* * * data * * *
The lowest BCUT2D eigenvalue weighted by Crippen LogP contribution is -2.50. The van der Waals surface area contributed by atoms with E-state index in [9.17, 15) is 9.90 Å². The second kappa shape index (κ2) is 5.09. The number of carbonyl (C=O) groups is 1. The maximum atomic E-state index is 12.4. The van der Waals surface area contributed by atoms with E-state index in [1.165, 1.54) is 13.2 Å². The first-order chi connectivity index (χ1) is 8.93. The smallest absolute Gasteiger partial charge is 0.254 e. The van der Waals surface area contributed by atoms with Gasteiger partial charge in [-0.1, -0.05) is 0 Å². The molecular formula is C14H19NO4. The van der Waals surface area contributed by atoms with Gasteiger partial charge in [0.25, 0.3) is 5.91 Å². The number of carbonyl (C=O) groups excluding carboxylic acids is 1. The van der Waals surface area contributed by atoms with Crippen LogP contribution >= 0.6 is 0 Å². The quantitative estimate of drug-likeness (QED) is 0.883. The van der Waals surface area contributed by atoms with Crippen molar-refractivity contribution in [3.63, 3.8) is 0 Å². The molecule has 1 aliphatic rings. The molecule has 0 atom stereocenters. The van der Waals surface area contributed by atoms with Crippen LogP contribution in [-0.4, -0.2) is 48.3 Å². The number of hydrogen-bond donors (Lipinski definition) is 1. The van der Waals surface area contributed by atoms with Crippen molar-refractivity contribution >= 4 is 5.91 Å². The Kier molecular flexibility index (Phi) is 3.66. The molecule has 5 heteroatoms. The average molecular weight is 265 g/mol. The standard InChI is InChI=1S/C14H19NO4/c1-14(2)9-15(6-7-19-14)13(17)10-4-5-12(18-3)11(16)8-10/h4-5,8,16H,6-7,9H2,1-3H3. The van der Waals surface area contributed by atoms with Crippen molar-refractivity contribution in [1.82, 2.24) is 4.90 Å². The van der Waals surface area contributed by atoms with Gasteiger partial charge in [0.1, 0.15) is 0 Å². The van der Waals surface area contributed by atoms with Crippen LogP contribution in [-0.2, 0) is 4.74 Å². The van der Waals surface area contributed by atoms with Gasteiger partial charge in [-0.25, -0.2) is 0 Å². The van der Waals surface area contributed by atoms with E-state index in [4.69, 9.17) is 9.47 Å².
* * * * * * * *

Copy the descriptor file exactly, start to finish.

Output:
The lowest BCUT2D eigenvalue weighted by Crippen LogP contribution is -2.50. The van der Waals surface area contributed by atoms with E-state index in [9.17, 15) is 9.90 Å². The second kappa shape index (κ2) is 5.09. The number of carbonyl (C=O) groups is 1. The maximum atomic E-state index is 12.4. The van der Waals surface area contributed by atoms with E-state index in [1.165, 1.54) is 13.2 Å². The first-order chi connectivity index (χ1) is 8.93. The smallest absolute Gasteiger partial charge is 0.254 e. The van der Waals surface area contributed by atoms with Gasteiger partial charge in [-0.1, -0.05) is 0 Å². The molecular formula is C14H19NO4. The van der Waals surface area contributed by atoms with Gasteiger partial charge in [0.25, 0.3) is 5.91 Å². The number of carbonyl (C=O) groups excluding carboxylic acids is 1. The van der Waals surface area contributed by atoms with Crippen LogP contribution >= 0.6 is 0 Å². The quantitative estimate of drug-likeness (QED) is 0.883. The van der Waals surface area contributed by atoms with Crippen molar-refractivity contribution in [3.63, 3.8) is 0 Å². The molecule has 1 aliphatic rings. The molecule has 0 atom stereocenters. The van der Waals surface area contributed by atoms with Crippen LogP contribution in [-0.4, -0.2) is 48.3 Å². The number of hydrogen-bond donors (Lipinski definition) is 1. The van der Waals surface area contributed by atoms with Crippen molar-refractivity contribution >= 4 is 5.91 Å². The Kier molecular flexibility index (Phi) is 3.66. The molecule has 5 heteroatoms. The average molecular weight is 265 g/mol. The standard InChI is InChI=1S/C14H19NO4/c1-14(2)9-15(6-7-19-14)13(17)10-4-5-12(18-3)11(16)8-10/h4-5,8,16H,6-7,9H2,1-3H3. The van der Waals surface area contributed by atoms with Crippen molar-refractivity contribution in [1.82, 2.24) is 4.90 Å². The van der Waals surface area contributed by atoms with Gasteiger partial charge in [0.1, 0.15) is 0 Å². The van der Waals surface area contributed by atoms with Crippen LogP contribution in [-0.2, 0) is 4.74 Å². The van der Waals surface area contributed by atoms with Gasteiger partial charge in [-0.25, -0.2) is 0 Å². The van der Waals surface area contributed by atoms with E-state index in [4.69, 9.17) is 9.47 Å².